Humans during pleistocene

Scientific evidence [Rogers, A.R. and Jorde, L.B. (1995) "Genetic evidence on modern human origins" "Human Biology" 67: pp. 1–36] indicates that humans evolved into their present form during the Pleistocene. [Wall, J.D. and Przeworski, M. (2000) "When did the human population start increasing?" "Genetics" 155: pp. 1865–1874] In the beginning of the Pleistocene "Paranthropus" species are still present, as well as early human ancestors, but during the lower Palaeolithic they disappeared, and the only hominin species found in fossilic records is "Homo erectus" for much of the Pleistocene. This species migrated through much of the old world, giving rise to many variations of humans. The Middle and late Palaeolithic saw the appearance of new types of humans, as well as the development of more elaborate tools than found in previous eras. According to mitochondrial timing techniques, modern humans migrated from Africa after the Riss glaciation in the middle Palaeolithic during the Eemian interglacial, spreading all over the ice-free world during the late Pleistocene. [Cann, R.L.; Stoneking, M. and Wilson, A.C.(1987) "Mitochondrial DNA and human evolution" "Nature" 325: pp. 31–36] [Stringer, C.B. (1992) "Evolution of early modern humans" "In": Jones, Steve; Martin, R. and Pilbeam, David R. (eds.) (1992) "The Cambridge encyclopedia of human evolution" Cambridge University Press, Cambridge, ISBN 0-521-32370-3, pp. 241–251.] [Templeton, A. (2002) "Out of Africa again and again" "Nature" 416: p. 45]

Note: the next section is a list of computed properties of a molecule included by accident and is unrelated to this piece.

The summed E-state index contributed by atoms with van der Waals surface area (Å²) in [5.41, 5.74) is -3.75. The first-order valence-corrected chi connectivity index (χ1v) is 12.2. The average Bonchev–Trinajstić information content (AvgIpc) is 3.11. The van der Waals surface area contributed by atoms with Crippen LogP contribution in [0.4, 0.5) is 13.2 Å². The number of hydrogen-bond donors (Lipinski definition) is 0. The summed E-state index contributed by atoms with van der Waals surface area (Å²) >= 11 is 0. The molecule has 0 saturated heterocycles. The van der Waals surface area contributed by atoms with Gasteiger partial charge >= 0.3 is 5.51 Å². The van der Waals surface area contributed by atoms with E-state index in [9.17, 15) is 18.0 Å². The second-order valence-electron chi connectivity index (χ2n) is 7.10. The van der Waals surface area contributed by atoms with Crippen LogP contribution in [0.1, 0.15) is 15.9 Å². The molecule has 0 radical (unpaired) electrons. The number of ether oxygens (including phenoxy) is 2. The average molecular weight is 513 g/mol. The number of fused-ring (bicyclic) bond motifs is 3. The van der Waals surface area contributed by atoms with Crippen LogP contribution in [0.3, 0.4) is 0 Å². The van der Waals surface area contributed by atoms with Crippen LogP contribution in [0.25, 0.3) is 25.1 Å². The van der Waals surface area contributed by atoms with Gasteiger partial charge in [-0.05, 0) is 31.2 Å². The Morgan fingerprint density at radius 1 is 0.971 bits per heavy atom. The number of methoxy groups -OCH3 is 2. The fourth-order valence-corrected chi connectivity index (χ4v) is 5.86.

While the ultimate “African Origin” view of hominid evolution has not been challenged, some researchers have posited that the last great expansion did not eliminate pre-existing populations of hominids so much as assimilate them upon contact with "Homo sapiens sapiens". While this would suggest that modifications in modern man may have been extensive and regionally based, the theory remains controversial and has generally lost ground over the past century. [Eswarana, Vinayak; Harpendingb, Henry and Rogers, Alan R. (2005) "Genomics refutes an exclusively African origin of humans" "Journal of Human Evolution" 49(1): pp. 1–18 [http://dx.doi.org/10.1016/j.jhevol.2005.02.006 Abstract] ]

Deposits

Pleistocene continental deposits are found primarily in lakebeds, loess deposits and caves as well as in the large amounts of material moved about by glaciers. Pleistocene marine deposits are found primarily in areas within a few tens of kilometres of the modern shoreline. In a few geologically active areas such as the Southern California coast, Pleistocene marine deposits may be found at elevations of several hundred meters.

ee also

* Abbassia Pluvial
* Geologic time scale
* Glacial history of Minnesota
* Ice age
* List of fossil sites "(with link directory)"
* Mousterian Pluvial
* Paleontological Museum in Tocuila
* Pleistocene Park
* 1 E13 s

References

* Ogg, Jim; June, 2004, "Overview of Global Boundary Stratotype Sections and Points (GSSP's)" http://www.stratigraphy.org/gssp.htm Accessed April 30, 2006.

External links

* [http://www.stratigraphy.org/vrica.htm Pliocene-Pleistocene boundary at Vrica, Italy (Map)]